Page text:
Comparative Parasitology | Year: 2011

Two hundred twenty-two individual reptiles (11 families, 45 species) from 17 districts of Namibia were examined for endoparasites. Thirty-three (31 lizards, 2 snakes) individuals (15%) were found to harbor at least 1 species of helminth; 4 lizards harbored a multiple infection of 2 helminths, 1 lizard was infected with 3 species, and 1 lizard harbored a multiple infection of 5 species. One species of linstowiid cestode, 12 species of nematodes representing 6 families, and 1 species of cephalobaenid pentastomid were found in the herpetofauna surveyed. Twenty-seven new host and 8 new geographic records are documented for helminths of Namibian reptiles. © 2011 The Helminthological Society of Washington. Source


Mcallister C.T.,Eastern Oklahoma State College | Duszynski D.W.,University of New Mexico | Fisher R.N.,U.S. Geological Survey
Journal of Parasitology | Year: 2013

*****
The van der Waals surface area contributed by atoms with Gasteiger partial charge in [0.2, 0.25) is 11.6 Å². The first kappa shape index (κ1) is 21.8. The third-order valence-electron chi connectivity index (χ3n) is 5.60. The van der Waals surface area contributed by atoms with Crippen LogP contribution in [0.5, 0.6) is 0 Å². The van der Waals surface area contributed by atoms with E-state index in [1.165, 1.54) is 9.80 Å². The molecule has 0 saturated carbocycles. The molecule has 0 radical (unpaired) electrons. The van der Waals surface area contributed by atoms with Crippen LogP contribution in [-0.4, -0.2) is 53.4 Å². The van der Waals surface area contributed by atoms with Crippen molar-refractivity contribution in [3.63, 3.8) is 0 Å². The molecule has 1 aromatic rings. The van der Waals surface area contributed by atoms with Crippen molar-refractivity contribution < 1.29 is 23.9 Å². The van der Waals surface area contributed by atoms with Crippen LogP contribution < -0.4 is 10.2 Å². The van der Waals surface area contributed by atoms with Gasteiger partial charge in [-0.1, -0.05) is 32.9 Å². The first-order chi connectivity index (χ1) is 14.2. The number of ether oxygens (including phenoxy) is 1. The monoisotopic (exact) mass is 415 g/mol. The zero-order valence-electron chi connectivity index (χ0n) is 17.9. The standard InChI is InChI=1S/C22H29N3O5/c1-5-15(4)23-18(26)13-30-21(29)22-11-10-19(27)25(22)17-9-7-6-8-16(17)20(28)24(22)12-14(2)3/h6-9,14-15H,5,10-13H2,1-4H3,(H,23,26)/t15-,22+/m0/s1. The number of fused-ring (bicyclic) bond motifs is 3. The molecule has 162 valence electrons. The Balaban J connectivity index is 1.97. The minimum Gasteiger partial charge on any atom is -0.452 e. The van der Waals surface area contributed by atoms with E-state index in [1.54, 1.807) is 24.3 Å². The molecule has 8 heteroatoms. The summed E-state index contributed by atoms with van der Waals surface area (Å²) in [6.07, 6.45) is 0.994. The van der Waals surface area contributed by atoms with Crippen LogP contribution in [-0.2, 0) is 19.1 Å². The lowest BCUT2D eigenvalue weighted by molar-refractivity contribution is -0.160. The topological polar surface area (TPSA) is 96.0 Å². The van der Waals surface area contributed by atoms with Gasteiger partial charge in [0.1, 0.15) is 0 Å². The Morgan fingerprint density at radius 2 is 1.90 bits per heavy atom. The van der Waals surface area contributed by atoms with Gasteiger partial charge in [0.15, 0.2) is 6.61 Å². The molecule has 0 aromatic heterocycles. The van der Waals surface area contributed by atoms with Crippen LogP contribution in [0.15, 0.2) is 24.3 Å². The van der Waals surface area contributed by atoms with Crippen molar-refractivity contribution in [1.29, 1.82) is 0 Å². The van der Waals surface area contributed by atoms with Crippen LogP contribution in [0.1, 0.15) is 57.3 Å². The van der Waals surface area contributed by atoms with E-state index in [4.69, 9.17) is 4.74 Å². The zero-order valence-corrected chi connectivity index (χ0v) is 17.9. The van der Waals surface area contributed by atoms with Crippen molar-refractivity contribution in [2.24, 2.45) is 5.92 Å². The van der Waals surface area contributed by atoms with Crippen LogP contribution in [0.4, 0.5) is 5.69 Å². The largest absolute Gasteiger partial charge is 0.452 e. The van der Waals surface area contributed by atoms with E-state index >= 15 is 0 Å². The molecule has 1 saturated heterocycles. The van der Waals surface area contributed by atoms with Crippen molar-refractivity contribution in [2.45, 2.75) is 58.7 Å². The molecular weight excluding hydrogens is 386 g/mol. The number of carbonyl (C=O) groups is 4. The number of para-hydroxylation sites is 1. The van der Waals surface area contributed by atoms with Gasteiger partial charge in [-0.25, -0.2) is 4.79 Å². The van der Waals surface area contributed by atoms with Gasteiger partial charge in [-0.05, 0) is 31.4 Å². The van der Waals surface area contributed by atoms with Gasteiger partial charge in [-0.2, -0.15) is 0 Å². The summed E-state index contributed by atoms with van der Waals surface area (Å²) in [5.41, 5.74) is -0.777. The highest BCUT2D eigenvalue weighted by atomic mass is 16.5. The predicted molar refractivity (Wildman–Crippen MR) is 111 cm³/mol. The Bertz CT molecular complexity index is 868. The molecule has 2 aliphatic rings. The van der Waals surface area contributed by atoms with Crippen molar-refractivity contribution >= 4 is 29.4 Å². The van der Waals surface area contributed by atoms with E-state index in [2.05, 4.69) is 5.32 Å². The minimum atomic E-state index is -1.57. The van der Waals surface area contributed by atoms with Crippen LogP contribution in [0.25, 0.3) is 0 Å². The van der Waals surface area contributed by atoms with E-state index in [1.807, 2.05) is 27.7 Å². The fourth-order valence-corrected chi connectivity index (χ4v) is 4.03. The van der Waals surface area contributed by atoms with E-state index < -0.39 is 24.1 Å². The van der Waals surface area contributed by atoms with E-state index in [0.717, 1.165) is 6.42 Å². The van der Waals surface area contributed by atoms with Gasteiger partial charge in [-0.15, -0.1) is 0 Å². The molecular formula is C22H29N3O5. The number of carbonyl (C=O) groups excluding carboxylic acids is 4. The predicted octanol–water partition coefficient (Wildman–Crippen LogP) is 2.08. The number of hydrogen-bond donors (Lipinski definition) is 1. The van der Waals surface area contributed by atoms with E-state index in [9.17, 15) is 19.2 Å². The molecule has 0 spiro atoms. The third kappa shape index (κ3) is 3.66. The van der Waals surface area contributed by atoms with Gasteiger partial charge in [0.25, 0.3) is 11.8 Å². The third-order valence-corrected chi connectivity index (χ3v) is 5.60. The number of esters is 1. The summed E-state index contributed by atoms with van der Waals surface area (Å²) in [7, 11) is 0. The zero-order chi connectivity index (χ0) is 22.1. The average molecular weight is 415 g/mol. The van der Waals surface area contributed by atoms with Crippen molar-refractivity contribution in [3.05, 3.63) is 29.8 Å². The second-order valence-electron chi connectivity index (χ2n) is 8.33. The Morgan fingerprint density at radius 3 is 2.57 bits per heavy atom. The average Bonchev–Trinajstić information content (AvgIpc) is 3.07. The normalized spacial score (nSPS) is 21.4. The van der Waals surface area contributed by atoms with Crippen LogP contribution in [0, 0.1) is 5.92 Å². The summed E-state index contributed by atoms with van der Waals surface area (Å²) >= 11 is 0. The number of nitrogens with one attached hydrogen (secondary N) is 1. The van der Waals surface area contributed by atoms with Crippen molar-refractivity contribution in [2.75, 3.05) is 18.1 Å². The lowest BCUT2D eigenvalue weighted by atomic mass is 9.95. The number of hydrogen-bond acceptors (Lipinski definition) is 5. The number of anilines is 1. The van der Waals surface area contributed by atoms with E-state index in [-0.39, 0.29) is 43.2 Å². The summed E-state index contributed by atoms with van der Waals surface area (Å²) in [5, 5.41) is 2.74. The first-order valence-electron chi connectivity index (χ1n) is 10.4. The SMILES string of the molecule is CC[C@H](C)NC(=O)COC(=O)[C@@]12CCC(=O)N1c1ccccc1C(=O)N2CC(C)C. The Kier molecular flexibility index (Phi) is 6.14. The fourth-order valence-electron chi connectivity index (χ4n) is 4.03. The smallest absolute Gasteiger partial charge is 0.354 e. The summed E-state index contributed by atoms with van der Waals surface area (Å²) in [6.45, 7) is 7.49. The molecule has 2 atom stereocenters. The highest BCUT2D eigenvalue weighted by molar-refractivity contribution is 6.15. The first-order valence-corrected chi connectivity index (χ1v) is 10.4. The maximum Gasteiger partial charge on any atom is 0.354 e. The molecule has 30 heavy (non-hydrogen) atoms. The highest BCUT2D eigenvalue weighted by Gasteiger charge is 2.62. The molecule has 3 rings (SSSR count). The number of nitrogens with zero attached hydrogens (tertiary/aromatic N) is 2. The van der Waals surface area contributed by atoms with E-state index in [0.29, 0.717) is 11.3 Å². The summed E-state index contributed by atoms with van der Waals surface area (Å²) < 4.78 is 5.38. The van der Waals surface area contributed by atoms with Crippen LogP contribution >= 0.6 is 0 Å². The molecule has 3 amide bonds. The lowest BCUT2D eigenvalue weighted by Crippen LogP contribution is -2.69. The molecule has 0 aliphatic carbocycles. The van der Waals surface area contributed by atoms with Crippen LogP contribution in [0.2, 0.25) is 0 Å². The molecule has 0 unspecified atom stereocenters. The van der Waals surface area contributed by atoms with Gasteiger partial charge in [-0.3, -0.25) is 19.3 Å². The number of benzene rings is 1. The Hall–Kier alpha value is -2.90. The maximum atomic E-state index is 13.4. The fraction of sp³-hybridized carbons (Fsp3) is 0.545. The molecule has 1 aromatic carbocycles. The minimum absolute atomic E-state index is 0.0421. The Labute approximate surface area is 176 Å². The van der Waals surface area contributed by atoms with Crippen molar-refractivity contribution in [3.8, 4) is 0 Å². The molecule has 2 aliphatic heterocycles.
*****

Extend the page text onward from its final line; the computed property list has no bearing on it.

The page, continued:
Between September and October 1991 and again during September 1992, skinks (Emoia spp.) were collected from various localities on Fiji and Papua New Guinea (PNG) and examined for coccidians. One of 4 (25%) De Vis' emo skinks (Emoia pallidiceps) from PNG harbored an undescribed species of Isospora in its feces. Oocysts of Isospora grinbikpelapalai n. sp. were ellipsoidal to subspheroidal, 18.1 × 14.9 (17-20 × 14-16) μm, with a bilayered wall and a length/width index (L/W) of 1.2. Both micropyle and oocyst residuum were absent, but a prominent polar granule was present. Sporocysts were ovoidal, 10.7 × 7.6 (10-11 × 7-8) μm, with a L/W index of 1.4. Stieda and sub-Stieda bodies were present, but para-Stieda bodies were absent. The sporocyst residuum consisted of large scattered globules dispersed between sporozoites. Sporozoites were elongate with spheroidal anterior and posterior refractile bodies. Isospora grinbikpelapalai was also found in 1 of 2 (50%) Pope's emo skinks (Emoia popei) from PNG. One of 13 (8%) white-bellied copper-striped skinks (Emoia cyanura), from Fiji, was passing another undescribed species of Isospora in its feces. Oocysts of Isospora casei n. sp. were elongate, 31.8 × 21.3 (28-35 × 18-24) μm, with a bilayered wall and a L/W index of 1.5. Micropyle, oocyst residuum, and polar granule were all absent. Sporocysts were ovoidal, 15.3 × 10.6 (14-16 × 10-12) μm, with a L/W index of 1.4. Stieda and sub-Stieda bodies were present, but para-Stieda bodies were absent. The sporocyst residuum consisted of scattered globules among sporozoites or as a cluster surrounding sporozoites. Sporozoites were elongate with spheroidal anterior and posterior refractile bodies. Isospora casei was also found in 1 of 2 (50%) Fiji slender treeskinks (Emoia concolor) from Fiji. This represents the first report of coccidia from Emoia spp. and, to our knowledge, the initial documentation of reptilian coccidia from herpetofauna from Papua New Guinea. © American Society of Parasitologists 2013. Source